If doubt drove Kurtley Beale to a very public dummy spit two months ago, some honest self-assessment brought him back.
Back from the brink, back into the fold, back to his best.
Beale hasn't said another word about his contract since that day, seven weeks ago, when he wondered aloud if he was OK with being a bench player in the Ewen McKenzie era.
He has offered the usual platitudes since then – "I'll let my manager handle that" – but the paperwork presumably still sits, unsigned, in said manager's office.
He is mildly uncomfortable when the comments are raised in conversation. "I want it to be right for me" doesn't ring true when you're about to pull on the Wallabies' No.10 jersey and stare down the haka.
How much more right can it get?
But Beale stops short of apologising for voicing his frustrations about his place in McKenzie's world view. It was, as it turns out, a simple case of uncertainty.
"That was all about doubt," he says. "There was a bit of doubt because of how it was all panning out."
A fair bit has changed in the almost eight weeks since the former Melbourne Rebel declared he must look at his options.
Beale has gone from 20-minute man to starting Test five-eighth in that time, with a Super Rugby title to his name and the air about him of a bloke who's ripped the monkey from his back.
He did it the old-fashioned way. He got stuck in.
"I changed my attitude. I had to," he says. "By keeping my head down and trying to stay focused, that allowed me to try and work out another way of trying to get what I wanted out of the game – the best out of my game.
"I know if I can deliver my best I can bring out the best in them as well. I'm really confident in that."
Not for the first time in recent years, Beale got real. It was the week of the qualifying finals. If the Waratahs were going to fire against the Brumbies in the semi-final, he felt there were things he could be doing better.
"I needed to be a lot tighter with Bernard [Foley] if I wanted to play good footy," he says.
"I knew he would bring the best out of me. We're fighting for the same position [in the Wallabies] but I thought about how we could make it work.
"If I can help out by playing in another position and also do the [playmaking] job at the same time, I'm doing what I like doing, which is ball in hand, and trying to create opportunities for the guys outside me and around me, but I'm also just being that team guy as well, which I like to be renowned for."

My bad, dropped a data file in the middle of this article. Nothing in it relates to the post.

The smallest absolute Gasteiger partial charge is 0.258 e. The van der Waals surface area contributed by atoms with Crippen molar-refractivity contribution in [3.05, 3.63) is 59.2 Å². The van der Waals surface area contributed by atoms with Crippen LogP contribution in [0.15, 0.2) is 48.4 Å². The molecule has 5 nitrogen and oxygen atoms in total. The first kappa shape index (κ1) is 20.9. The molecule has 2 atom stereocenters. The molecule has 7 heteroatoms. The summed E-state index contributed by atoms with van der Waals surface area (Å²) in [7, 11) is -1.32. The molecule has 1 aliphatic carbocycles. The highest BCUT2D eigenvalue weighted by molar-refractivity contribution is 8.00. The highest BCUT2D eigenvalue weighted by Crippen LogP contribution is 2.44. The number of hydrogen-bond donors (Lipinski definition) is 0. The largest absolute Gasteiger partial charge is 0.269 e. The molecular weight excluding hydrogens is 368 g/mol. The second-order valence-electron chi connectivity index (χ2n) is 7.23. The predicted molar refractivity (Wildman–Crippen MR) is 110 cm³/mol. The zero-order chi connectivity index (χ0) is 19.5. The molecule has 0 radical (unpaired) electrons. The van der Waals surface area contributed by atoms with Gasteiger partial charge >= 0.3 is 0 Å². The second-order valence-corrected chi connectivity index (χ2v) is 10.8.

It worked a treat. Beale produced the most sublime performance of his career to put the Waratahs in a position where Foley, without hesitation, could kick the winning penalty goal.
"There weren't any harsh feelings towards Bernard, I knew he was going to bring the best out of me," Beale says.
"Working together, if we're both good at our game, collectively we'll be better as a group. Winning the Super Rugby title was the icing on the cake. It made me realise that sometimes that's the best way."
There's no telling what the man on the other side of the fence might be feeling about the fruits of that playmaking partnership. Devastated or filthy might sum it up, at least early in the week.
But if Foley has been cast as bridesmaid to Beale's bride this week, no one close to the Wallabies doubts the 24-year-old will play a decisive role in Australia's fortunes in 2015, when another World Cup rolls around.
While rugby fans argued vociferously over the respective merits of Quade Cooper and Matt Toomua, Foley quietly trumped them both, burning from debut to maiden start in eight months and five Tests.
Beale's return to the fold, in rare form, just as Cooper was injured, has given McKenzie options. Selections this week indicate the Wallabies coach intends using them.
Beale has worn the gold No.10 jersey just seven times in his 42-Test career. Of those matches, the Wallabies won four, lost two and drew one – to the memorable disgust of All Blacks coach Steve Hansen – in Brisbane two years ago.
It is worth noting that Beale was in the thick of his troubled years during that period, veering on and off the rails between Test matches, with each punch or drunken incident detailed meticulously in the media.
He was also carrying a shoulder injury, which would eventually require surgery. It was the first thing McKenzie asked him to do after the British and Irish Lions series loss precipitated the departure of Robbie Deans.
He has not looked back, and believes he is a far better playmaker and five-eighth than he was when his last-minute try sealed a thrilling win against Wales in Cardiff in November 2012.
"There's still a lot more work to do around my basic skills, my passing and kicking, and over the years the game has increased in intensity skill-wise, especially in Test match rugby," Beale says.
"When you finish a game against the All Blacks, you really know where you are. You can learn a lot from playing them. They're the benchmark, they're a very special team."
This was Beale's fresh start. In rugby and in life. With the doubt extinguished, he feels he has proved something to himself and the wider rugby community.
"When I was down in Melbourne that was very tough for me, but I was very fortunate to have some strong people beside me and they really helped me stay grounded and stay focused," he says.
"A lot of people believed in me and seeing them disappointed during that period, that's what fired me to remain focused and start again. To try to repay the faith, to repay them, pretty much, for everything they've done.
"I thought I'd achieved a lot up until that time, but if I did go out then I don't think I'd ever forgive myself.
"I found the love for rugby again."